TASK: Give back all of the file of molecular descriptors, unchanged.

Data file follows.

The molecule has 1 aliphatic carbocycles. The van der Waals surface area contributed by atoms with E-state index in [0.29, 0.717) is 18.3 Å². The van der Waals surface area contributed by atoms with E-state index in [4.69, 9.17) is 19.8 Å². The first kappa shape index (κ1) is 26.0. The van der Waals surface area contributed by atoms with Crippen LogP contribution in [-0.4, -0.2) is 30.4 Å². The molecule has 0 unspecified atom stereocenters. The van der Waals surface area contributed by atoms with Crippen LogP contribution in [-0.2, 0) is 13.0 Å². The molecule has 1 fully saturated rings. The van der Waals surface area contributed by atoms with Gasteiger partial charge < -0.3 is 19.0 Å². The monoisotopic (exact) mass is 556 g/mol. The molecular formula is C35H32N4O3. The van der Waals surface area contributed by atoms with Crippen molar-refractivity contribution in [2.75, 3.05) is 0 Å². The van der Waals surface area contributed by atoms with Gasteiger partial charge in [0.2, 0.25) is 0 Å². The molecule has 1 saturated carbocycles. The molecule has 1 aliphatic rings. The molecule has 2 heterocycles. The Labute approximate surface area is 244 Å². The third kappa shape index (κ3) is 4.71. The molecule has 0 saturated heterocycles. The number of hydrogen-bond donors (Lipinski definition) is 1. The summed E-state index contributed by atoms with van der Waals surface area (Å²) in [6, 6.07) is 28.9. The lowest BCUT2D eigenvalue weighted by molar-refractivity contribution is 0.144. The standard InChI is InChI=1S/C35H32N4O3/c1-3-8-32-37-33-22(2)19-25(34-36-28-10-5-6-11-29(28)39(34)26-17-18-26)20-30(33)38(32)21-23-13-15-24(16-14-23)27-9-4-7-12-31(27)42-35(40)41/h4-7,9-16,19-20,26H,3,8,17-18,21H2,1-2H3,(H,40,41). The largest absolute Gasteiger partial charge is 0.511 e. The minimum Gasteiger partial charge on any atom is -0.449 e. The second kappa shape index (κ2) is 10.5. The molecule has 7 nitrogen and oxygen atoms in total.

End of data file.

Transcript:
The molecule has 1 aliphatic carbocycles. The van der Waals surface area contributed by atoms with E-state index in [0.29, 0.717) is 18.3 Å². The van der Waals surface area contributed by atoms with E-state index in [4.69, 9.17) is 19.8 Å². The first kappa shape index (κ1) is 26.0. The van der Waals surface area contributed by atoms with Crippen LogP contribution in [-0.4, -0.2) is 30.4 Å². The molecule has 0 unspecified atom stereocenters. The van der Waals surface area contributed by atoms with Crippen LogP contribution in [-0.2, 0) is 13.0 Å². The molecule has 1 fully saturated rings. The van der Waals surface area contributed by atoms with Gasteiger partial charge < -0.3 is 19.0 Å². The monoisotopic (exact) mass is 556 g/mol. The molecular formula is C35H32N4O3. The van der Waals surface area contributed by atoms with Crippen molar-refractivity contribution in [2.75, 3.05) is 0 Å². The van der Waals surface area contributed by atoms with Gasteiger partial charge in [0.2, 0.25) is 0 Å². The molecule has 1 saturated carbocycles. The molecule has 1 aliphatic rings. The molecule has 2 heterocycles. The Labute approximate surface area is 244 Å². The third kappa shape index (κ3) is 4.71. The molecule has 0 saturated heterocycles. The number of hydrogen-bond donors (Lipinski definition) is 1. The summed E-state index contributed by atoms with van der Waals surface area (Å²) in [6, 6.07) is 28.9. The lowest BCUT2D eigenvalue weighted by molar-refractivity contribution is 0.144. The standard InChI is InChI=1S/C35H32N4O3/c1-3-8-32-37-33-22(2)19-25(34-36-28-10-5-6-11-29(28)39(34)26-17-18-26)20-30(33)38(32)21-23-13-15-24(16-14-23)27-9-4-7-12-31(27)42-35(40)41/h4-7,9-16,19-20,26H,3,8,17-18,21H2,1-2H3,(H,40,41). The largest absolute Gasteiger partial charge is 0.511 e. The minimum Gasteiger partial charge on any atom is -0.449 e. The second kappa shape index (κ2) is 10.5. The molecule has 7 nitrogen and oxygen atoms in total.